benefits for mental health services have changed a lot in
recent years. These changes are consistent with the nationwide
trend to control the expense of health care. It is important
to understand your mental health care coverage so that you
can be an active advocate for your child's needs within the
guidelines of your particular plan. Here are some useful questions
to ask when evaluating the mental health benefits of an insurance
plan or HMO:
I have to get a referral from my child's primary care physician
or employee assistance program to receive mental health
there a "preferred list of providers" or "network" that
you must see? Are child psychiatrists included? What happens
if I want my child to see someone outside the network?
there an annual deductible that I pay before the plan pays?
What will I actually pay for services? What services are
paid for by the plan: office visits, medication, respite
care, day hospital, inpatient?
there limits on the number of visits? Will my provider have
to send reports to the managed care company?
can I do if I am unhappy with either the provider of the
care or the recommendations of the "utilization review"
hospitals can be used under the plan?
the plan exclude certain diagnoses or pre-existing conditions?
there a "lifetime dollar limit" or an "annual limit" for
mental health coverage, and what is it?
the plan have a track record in your area?
the language used in describing your health care plan may
be unfamiliar to you. Managed care refers to the process of
someone reviewing and monitoring the need for and use of services.
Your insurance company may do its own review and monitoring
or may hire a "managed care company" to do the reviewing.
The actual review of care is commonly known as "utilization
review" and is done by professionals, mostly social workers
and nurses, known as "utilization reviewers" or "case managers."
The child psychiatrist treating your child may have to discuss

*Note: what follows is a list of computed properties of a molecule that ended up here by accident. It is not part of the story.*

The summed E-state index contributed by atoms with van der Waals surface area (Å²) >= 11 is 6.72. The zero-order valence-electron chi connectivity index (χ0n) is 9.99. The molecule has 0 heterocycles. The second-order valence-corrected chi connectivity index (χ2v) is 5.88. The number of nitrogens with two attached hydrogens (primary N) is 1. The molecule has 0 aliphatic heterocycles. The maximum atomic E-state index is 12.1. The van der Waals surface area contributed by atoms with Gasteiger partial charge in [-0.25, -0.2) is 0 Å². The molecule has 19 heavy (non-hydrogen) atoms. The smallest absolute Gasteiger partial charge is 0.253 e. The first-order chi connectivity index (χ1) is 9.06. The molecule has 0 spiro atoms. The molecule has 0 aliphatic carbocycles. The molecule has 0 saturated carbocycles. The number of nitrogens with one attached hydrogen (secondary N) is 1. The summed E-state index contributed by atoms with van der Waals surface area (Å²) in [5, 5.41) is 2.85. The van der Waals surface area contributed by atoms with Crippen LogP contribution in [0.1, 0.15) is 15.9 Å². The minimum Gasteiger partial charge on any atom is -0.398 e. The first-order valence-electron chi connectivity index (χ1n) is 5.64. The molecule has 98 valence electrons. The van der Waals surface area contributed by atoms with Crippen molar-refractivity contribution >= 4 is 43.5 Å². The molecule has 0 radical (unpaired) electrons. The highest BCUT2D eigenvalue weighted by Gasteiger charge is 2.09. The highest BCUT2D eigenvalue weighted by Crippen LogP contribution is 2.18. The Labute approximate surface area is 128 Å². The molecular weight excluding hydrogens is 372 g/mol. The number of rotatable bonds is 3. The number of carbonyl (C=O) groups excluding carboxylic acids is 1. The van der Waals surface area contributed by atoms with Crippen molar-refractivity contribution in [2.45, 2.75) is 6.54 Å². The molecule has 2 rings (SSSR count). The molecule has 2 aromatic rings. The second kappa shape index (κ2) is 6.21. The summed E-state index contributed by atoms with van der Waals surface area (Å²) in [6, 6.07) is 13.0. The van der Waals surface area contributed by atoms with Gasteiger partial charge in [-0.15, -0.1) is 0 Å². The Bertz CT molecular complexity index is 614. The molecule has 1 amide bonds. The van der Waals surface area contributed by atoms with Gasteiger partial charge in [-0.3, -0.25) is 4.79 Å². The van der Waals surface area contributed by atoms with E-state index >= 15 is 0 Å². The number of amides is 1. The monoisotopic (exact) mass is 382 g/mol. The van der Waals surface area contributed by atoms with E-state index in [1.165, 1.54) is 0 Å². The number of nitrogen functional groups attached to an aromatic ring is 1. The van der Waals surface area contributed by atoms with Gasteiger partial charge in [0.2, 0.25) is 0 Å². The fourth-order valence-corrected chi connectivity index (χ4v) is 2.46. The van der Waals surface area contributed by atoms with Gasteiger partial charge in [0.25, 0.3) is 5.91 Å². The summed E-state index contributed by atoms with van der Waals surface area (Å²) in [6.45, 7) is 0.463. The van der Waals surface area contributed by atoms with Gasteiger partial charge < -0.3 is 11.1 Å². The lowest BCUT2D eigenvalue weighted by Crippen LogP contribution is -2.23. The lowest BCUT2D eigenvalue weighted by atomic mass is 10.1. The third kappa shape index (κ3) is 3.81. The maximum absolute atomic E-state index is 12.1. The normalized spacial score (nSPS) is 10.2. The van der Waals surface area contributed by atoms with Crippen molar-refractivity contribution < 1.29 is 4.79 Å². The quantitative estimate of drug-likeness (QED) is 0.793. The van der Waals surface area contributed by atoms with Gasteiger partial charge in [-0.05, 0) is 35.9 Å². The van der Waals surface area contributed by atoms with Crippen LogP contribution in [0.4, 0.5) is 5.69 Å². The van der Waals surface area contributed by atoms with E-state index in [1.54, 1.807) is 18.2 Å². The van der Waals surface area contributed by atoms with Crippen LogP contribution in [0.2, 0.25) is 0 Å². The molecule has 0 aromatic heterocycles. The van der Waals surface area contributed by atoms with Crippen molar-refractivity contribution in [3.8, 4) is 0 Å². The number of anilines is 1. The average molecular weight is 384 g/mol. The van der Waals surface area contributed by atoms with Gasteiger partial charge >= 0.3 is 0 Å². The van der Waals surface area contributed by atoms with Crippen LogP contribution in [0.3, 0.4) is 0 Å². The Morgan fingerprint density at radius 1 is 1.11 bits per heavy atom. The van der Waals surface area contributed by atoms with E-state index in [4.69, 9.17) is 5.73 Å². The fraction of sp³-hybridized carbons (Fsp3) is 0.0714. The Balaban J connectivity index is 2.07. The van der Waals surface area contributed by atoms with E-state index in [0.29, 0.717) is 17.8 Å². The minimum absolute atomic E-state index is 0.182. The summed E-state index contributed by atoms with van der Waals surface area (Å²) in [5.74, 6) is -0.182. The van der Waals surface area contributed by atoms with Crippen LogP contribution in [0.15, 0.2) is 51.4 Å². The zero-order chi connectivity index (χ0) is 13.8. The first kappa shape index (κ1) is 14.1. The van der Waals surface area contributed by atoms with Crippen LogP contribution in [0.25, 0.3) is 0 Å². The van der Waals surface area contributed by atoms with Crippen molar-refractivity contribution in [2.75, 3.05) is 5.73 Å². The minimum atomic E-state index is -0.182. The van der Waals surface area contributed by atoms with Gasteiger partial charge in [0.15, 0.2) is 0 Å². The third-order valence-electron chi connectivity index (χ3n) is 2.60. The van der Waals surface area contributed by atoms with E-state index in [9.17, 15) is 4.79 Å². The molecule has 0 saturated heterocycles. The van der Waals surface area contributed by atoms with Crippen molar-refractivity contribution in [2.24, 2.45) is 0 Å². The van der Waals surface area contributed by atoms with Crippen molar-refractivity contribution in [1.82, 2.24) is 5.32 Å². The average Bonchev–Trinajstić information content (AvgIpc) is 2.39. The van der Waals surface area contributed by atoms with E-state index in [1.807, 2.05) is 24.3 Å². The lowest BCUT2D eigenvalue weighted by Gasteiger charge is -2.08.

the treatment with a reviewer in order for the care to be
authorized and paid for by your insurance. The reviewers are
trained to use the guidelines developed by your health care
plan. A review by a child and adolescent psychiatrist reviewer
usually must be specially requested.
process often takes place over the telephone. Written treatment
plans may also be required. Some plans may require that the
entire medical record be copied and sent for review. Reviewers
usually authorize payment for a limited number of outpatient
sessions or a few days of inpatient care. In order for additional
treatment to be authorized, the psychiatrist must call the
reviewer back to discuss the child's progress and existing
problems. Managed care emphasizes short term treatment with
a focus on changing specific behaviors.
providers are groups of doctors, social workers, or psychologists
which your insurer has agreed to pay. If you choose to see
doctors outside of this list, (out of network caregivers),
your insurer may not pay for the services. You will still
be responsible for the bill. Similarly, care given in hospitals
designated as "in network" is paid for by your insurance,
while care given in hospitals "out of network" is usually
not paid by your insurance and becomes your responsibility.
Even when using preferred providers and in network hospitals,
utilization reviewers still closely monitor treatment.
change is the variety of services and diagnosis paid for by
different plans. In the past, only inpatient care and outpatient
care was covered by insurance. Now, depending upon your particular
plan, other services such as day hospital, home-based care,
and respite care may also be covered. These lower cost services
may offer advantages to inpatient hospitalization.
feature of some mental health care plans is a low lifetime
maximum or a low annual dollar amount that can be used for
mental health care. (i.e. Once this amount is used, plan coverage
ends.) You, as parent or guardian, are responsible for paying
the non-covered bill. If your child/adolescent needs continued
care, you may need to seek help from your state public mental
health system. This usually means changing doctors which may
disrupt your child's care.
important to understand as much as possible about your particular
insurance plan. Understanding your coverage will put you in
a better position to help your child. Sometimes you may need
to advocate for services that are not a part of your plan,
but which you and your child's psychiatrist feel are necessary.
Advocacy groups may provide you with important information
about local services. The support of other parents is also
useful and important when engaged in advocacy efforts.
Facts for Families, #00 "Definition of a Child and
Adolescent Psychiatrist," #24 "Know When to Seek Help for
Your Child," #25 "Know Where to Seek Help for Your Child,"
#52 "Comprehensive Psychiatric Evaluation, and # 75 "Advocating
for Your Child." For additional information see the AACAP's
Policy Statement on Psychiatric Diagnostic Evaluations. Your
Child (1998 Harper Collins)/Your Adolescent (1999
#26 Updated 11/99